November 9, 2023

Seattle U, UW Law School Deans Speak on Equity and Inclusion in the Legal Profession

Photo of Seattle University School of Law Dean Anthony E. Varona, University of Washington School of Law Dean Tamara F. Lawson, Pacifica Law Group Partner Carlos Chavez.

Dean Varona, Dean Lawson, and Pacifica’s Carlos Chavez.

Pacifica Law Group had the honor last week of hosting a conversation with Tamara F. Lawson, University of Washington School of Law Toni Rembe Dean and Professor of Law, and Anthony E. Varona, Seattle University School of Law Dean and Professor of Law. During the discussion, moderated by Pacifica partner Carlos Chavez, the Deans spoke about current efforts to increase equity and inclusion in the legal profession, including the roles law schools, law firms, government attorneys, and the wider legal community can play. The Deans also offered ideas for actions legal employers and individual attorneys may take to support students and graduates from underrepresented communities, and to create a more diverse bar.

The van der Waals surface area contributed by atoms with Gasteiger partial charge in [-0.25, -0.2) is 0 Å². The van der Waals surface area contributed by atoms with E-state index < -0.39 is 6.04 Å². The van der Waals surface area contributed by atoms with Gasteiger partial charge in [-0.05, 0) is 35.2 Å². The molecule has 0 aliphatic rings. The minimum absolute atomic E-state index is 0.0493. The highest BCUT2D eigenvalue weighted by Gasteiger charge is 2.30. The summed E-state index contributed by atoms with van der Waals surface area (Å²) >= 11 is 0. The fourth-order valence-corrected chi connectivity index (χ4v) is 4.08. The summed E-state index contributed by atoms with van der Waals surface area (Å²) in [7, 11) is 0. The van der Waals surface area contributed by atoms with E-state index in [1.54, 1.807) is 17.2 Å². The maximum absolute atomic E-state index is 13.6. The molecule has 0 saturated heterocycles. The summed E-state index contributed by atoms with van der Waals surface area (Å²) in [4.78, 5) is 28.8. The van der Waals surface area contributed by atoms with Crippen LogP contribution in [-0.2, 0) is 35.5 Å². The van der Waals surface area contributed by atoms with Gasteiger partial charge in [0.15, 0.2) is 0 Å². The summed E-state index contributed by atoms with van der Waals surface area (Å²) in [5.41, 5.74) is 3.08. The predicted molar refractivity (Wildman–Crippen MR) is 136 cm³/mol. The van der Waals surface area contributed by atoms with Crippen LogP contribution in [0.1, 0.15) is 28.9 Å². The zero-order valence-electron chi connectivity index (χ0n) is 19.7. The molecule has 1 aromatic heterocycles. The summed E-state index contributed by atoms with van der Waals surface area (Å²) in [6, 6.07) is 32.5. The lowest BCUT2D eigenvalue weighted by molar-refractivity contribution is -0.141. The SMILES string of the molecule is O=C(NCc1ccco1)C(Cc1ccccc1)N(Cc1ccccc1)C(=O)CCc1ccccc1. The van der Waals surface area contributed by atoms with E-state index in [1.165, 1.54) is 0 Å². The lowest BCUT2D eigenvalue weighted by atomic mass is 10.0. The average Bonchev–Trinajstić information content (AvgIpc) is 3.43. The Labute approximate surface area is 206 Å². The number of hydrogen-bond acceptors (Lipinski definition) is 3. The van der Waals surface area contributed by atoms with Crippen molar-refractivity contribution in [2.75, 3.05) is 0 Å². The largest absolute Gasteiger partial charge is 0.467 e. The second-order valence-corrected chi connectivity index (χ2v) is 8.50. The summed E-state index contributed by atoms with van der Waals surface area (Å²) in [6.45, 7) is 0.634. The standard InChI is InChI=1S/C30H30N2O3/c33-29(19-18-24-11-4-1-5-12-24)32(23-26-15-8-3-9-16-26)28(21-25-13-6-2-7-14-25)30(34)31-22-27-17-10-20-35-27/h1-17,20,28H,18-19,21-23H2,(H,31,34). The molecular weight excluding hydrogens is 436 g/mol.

Below are some key takeaways from the conversation.

Barriers to Legal Education and How to Break Them Down

The discussion with Deans Lawson and Varona touched first on the biggest barriers to legal education that students from diverse backgrounds face, and what can be done to help grow the pipeline of legal students from underrepresented communities.

Dean Lawson noted that finances are a significant barrier to legal education. Increased scholarships and other financial support will improve access to legal education and increase the talent pool, she said. She also highlighted the importance of confidence. “Certain communities have been told more often than others that they don’t belong [in the legal profession],” she said. Welcoming, embracing, and encouraging prospective students from underrepresented communities can have a significant impact on their confidence.

Aspiration is another significant barrier, Dean Varona explained. Many prospective law students from diverse backgrounds do not have contact as children or young adults with legal professionals, and hence do not consider law careers. It is important to find ways to reach, mentor, and inspire more young people to pursue the law.